Takashi Miike startled everyone by directing a hit, formula, horror film, the first of his accomplished mainstream movies. After offbeat and ultra-gory cult classics, fans were worried he’d abandon low budget film-making. Thankfully, that’s not been the case, but he’s now proved he can work well in film and TV on any budget.
The first One Missed Call (2003) was a shameless derivative of Ring, but Miike helped push the format into new territory with a fast pace, inventive shock scenes and even satire. In the story, the tabloid media get onto the bizarre murder story, and televise one of the threatened curse deadlines. Highly enjoyable, one of the best J-horrors I’ve seen, it was a sufficient hit to spin off a ten hour TV series and two sequels.
Scary in a coal mine...
For the sequel, it's highly advisable to have just watched the first film, as there are many back references to its story and characters.
A small group of friends find that they’re being targeted by the cell-phone curse when one of their parents accidentally takes a call intended for one of them. While trying to survive, they discover that the recent events (briefly flashed back from the first film) aren’t over, and an older curse may be personally linked to one of them. As the friends start dying, a reporter and a detective join the race against time as everyone hunts for clues as far as Taiwan and down an old coal mine…
This is just as creepy as the first film, thanks largely to the unnerving and noisy soundtrack, backed by a hypnotic ambient soundtrack. But it’s suspenseful horror, and misses out the inventive set-piece death scenes that I hoped would figure in the sequels. In fact, half of the deaths take place offscreen. As always, the core of the curse is suitably nasty, (let’s just say ‘lips’ and ‘long needle’…) which keeps the tone both tragic and edgy. There's also a very Sadako scene, which almost deliberately reminds us of the trilogy’s debt to the Ring franchise.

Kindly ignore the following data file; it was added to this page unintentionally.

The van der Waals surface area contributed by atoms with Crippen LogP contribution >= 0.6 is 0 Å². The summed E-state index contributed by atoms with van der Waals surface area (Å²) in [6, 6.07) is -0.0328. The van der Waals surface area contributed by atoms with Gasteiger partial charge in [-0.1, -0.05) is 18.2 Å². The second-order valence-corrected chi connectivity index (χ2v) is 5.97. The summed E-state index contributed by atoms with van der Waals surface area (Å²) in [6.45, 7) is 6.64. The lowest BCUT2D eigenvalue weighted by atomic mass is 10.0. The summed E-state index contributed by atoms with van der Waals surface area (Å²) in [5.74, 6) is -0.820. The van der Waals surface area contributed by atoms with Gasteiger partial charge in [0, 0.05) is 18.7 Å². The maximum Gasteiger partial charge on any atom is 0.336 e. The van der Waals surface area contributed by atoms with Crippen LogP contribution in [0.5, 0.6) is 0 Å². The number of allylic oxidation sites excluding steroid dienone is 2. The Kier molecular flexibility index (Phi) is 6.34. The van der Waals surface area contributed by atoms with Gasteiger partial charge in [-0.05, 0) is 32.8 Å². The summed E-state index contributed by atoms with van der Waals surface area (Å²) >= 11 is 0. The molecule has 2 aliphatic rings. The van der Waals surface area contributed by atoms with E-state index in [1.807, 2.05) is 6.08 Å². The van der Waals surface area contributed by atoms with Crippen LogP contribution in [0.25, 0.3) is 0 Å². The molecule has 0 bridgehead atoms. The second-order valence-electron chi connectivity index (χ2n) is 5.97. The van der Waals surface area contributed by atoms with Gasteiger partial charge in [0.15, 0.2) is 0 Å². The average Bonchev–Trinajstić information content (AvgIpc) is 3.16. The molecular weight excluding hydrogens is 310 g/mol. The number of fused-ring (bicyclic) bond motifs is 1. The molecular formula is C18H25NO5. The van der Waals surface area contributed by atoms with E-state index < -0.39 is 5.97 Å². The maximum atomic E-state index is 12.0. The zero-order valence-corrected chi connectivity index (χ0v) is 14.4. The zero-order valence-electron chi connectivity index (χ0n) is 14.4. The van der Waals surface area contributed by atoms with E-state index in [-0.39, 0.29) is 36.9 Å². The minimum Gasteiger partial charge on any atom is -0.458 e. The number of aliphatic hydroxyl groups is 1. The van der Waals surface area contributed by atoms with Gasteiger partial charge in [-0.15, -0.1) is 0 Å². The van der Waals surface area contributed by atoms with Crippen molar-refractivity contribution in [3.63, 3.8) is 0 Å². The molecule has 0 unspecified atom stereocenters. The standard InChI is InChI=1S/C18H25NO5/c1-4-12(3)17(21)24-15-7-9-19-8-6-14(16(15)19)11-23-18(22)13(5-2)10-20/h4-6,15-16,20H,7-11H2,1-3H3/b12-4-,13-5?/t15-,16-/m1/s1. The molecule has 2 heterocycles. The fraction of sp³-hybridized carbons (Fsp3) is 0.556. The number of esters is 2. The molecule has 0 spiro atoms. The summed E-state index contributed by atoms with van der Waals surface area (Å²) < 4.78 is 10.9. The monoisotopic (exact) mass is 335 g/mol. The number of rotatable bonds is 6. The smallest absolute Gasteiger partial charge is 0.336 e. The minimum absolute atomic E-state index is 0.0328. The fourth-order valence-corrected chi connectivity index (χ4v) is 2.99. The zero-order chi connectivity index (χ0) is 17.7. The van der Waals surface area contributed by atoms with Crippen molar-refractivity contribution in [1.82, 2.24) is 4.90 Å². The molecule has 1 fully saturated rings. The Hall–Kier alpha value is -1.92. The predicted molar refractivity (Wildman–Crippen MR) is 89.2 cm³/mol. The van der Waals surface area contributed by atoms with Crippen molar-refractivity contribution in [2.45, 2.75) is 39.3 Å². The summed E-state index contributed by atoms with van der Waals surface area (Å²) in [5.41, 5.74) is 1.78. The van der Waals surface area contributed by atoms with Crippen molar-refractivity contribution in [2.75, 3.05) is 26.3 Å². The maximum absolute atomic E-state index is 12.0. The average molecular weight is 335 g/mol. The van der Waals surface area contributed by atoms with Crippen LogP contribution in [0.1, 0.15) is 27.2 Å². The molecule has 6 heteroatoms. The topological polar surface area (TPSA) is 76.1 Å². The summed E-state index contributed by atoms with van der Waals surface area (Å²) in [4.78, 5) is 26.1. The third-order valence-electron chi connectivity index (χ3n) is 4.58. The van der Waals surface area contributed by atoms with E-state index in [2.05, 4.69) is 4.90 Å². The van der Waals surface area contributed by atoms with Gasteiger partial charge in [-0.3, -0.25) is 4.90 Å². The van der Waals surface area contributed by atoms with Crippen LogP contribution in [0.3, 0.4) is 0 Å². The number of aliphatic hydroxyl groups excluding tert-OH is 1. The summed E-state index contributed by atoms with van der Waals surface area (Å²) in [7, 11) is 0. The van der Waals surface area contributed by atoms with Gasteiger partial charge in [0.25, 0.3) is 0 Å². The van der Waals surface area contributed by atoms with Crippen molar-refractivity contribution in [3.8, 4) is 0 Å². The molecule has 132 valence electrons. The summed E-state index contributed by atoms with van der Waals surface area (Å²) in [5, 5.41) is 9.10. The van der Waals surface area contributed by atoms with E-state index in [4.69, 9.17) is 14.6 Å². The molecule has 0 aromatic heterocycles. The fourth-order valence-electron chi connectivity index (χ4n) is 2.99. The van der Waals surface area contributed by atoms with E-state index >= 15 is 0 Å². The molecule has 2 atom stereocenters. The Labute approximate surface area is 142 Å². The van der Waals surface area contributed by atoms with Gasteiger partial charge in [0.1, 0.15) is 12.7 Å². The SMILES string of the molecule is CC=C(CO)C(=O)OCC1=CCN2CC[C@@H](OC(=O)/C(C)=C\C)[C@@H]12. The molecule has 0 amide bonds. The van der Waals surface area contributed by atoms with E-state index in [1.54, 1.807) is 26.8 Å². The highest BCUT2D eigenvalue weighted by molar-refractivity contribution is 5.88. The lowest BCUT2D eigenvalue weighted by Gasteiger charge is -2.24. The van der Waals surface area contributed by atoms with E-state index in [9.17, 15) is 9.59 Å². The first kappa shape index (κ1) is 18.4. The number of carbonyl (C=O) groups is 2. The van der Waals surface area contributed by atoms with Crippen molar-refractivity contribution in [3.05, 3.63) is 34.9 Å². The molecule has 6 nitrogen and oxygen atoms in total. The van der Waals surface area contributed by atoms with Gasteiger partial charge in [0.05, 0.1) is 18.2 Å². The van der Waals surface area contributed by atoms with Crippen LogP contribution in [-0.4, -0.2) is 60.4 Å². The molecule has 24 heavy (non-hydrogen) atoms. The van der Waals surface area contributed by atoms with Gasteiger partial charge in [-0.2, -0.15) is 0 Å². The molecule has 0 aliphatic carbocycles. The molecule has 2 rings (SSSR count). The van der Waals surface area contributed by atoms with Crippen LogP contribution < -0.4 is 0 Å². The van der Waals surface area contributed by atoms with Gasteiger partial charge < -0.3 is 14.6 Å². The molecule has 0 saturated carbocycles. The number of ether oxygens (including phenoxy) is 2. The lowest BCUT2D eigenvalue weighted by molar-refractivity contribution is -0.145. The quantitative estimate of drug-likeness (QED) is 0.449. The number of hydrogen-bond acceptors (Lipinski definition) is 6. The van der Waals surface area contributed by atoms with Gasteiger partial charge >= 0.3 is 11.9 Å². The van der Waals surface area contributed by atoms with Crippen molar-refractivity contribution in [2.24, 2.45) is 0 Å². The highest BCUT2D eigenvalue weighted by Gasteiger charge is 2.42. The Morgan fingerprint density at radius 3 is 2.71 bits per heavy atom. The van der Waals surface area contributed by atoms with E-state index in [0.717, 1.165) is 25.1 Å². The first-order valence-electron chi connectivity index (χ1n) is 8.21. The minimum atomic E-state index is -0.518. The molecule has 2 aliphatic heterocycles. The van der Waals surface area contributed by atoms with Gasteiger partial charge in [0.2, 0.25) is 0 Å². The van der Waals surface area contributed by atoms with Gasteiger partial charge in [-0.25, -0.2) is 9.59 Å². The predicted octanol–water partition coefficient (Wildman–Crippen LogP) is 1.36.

The acting is mostly well-played, but the male leads aren’t quite up to convincing screaming and horror hysterics. Their tough guy antics, like breaking through doors and falling about, almost verges on comedy.
One Missed Call 2 is good, but not great. Good for atmosphere but not great on thrills. I watched the Hong Kong DVD release which has good English subtitles and a fantastic DTS soundtrack option. In the US, the region 1 DVD is a double-disc set that includes missing deleted scenes to help explain the twisty plot.
Are you quite sure you want a video phone?
Final is the third film. Far removed from the strengths of the first film, when a mostly adult crowd tackled the curse. Here it’s a class of teenagers on a school trip to South Korea. Probably aimed more at a cell-phone crazy younger audience.
In flashbacks we know that the classmates were so cruel to one girl that she ended up hanging herself. Somehow teamed up with Mimiko, the original cursed girl of the series, she takes revenge by sending deadly telephone calls to the bullies, and ticking them off a class photograph, reminiscent of the Battle Royale poster.
With simple and repetitive shocks (the best seems to have been borrowed from My Bloody Valentine), mostly green staring faces of death and endless clutching hands, occasionally surprise but don’t frighten. Gone is the tense atmosphere of the second film. The scares are almost mild enough to transpose it into the Haunted School series. Interestingly, given the Korean setting, two close girlfriends in the story give a hint of homage to the Whispering Corridors series. But what I really wanted was another One Missed Call film. It’s no surprise that this third film hasn’t been released on DVD in the UK or US yet.